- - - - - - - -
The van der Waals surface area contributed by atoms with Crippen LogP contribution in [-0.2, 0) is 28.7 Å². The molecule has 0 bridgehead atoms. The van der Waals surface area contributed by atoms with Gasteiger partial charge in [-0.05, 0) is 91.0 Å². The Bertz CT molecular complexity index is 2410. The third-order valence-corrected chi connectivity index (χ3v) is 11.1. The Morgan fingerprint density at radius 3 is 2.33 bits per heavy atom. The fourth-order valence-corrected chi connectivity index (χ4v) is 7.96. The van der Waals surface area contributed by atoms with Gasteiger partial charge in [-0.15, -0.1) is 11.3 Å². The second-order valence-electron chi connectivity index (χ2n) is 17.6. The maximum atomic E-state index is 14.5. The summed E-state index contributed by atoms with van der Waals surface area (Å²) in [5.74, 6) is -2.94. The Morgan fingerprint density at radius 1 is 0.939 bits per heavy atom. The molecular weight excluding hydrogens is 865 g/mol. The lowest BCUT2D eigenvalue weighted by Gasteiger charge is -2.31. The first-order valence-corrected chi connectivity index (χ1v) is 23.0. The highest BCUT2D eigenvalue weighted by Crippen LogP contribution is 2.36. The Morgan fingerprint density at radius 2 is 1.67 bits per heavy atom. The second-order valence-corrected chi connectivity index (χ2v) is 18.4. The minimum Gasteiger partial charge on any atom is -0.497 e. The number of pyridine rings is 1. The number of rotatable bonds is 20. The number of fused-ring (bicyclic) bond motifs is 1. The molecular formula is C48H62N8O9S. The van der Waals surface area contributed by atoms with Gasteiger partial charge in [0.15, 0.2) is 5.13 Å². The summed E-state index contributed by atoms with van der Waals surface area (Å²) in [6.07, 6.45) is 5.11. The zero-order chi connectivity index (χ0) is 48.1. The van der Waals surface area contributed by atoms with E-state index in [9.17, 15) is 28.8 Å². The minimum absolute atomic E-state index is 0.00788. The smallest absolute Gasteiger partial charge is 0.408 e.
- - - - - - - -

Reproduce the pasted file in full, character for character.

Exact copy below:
The van der Waals surface area contributed by atoms with Crippen LogP contribution in [-0.2, 0) is 28.7 Å². The molecule has 0 bridgehead atoms. The van der Waals surface area contributed by atoms with Gasteiger partial charge in [-0.05, 0) is 91.0 Å². The Bertz CT molecular complexity index is 2410. The third-order valence-corrected chi connectivity index (χ3v) is 11.1. The Morgan fingerprint density at radius 3 is 2.33 bits per heavy atom. The fourth-order valence-corrected chi connectivity index (χ4v) is 7.96. The van der Waals surface area contributed by atoms with Gasteiger partial charge in [-0.15, -0.1) is 11.3 Å². The second-order valence-electron chi connectivity index (χ2n) is 17.6. The maximum atomic E-state index is 14.5. The summed E-state index contributed by atoms with van der Waals surface area (Å²) in [5.74, 6) is -2.94. The Morgan fingerprint density at radius 1 is 0.939 bits per heavy atom. The molecular weight excluding hydrogens is 865 g/mol. The lowest BCUT2D eigenvalue weighted by Gasteiger charge is -2.31. The first-order valence-corrected chi connectivity index (χ1v) is 23.0. The highest BCUT2D eigenvalue weighted by Crippen LogP contribution is 2.36. The Morgan fingerprint density at radius 2 is 1.67 bits per heavy atom. The second-order valence-corrected chi connectivity index (χ2v) is 18.4. The minimum Gasteiger partial charge on any atom is -0.497 e. The number of pyridine rings is 1. The number of rotatable bonds is 20. The number of fused-ring (bicyclic) bond motifs is 1. The molecular formula is C48H62N8O9S. The van der Waals surface area contributed by atoms with Gasteiger partial charge in [0.15, 0.2) is 5.13 Å². The summed E-state index contributed by atoms with van der Waals surface area (Å²) in [6.07, 6.45) is 5.11. The zero-order chi connectivity index (χ0) is 48.1. The van der Waals surface area contributed by atoms with E-state index in [9.17, 15) is 28.8 Å². The minimum absolute atomic E-state index is 0.00788. The smallest absolute Gasteiger partial charge is 0.408 e.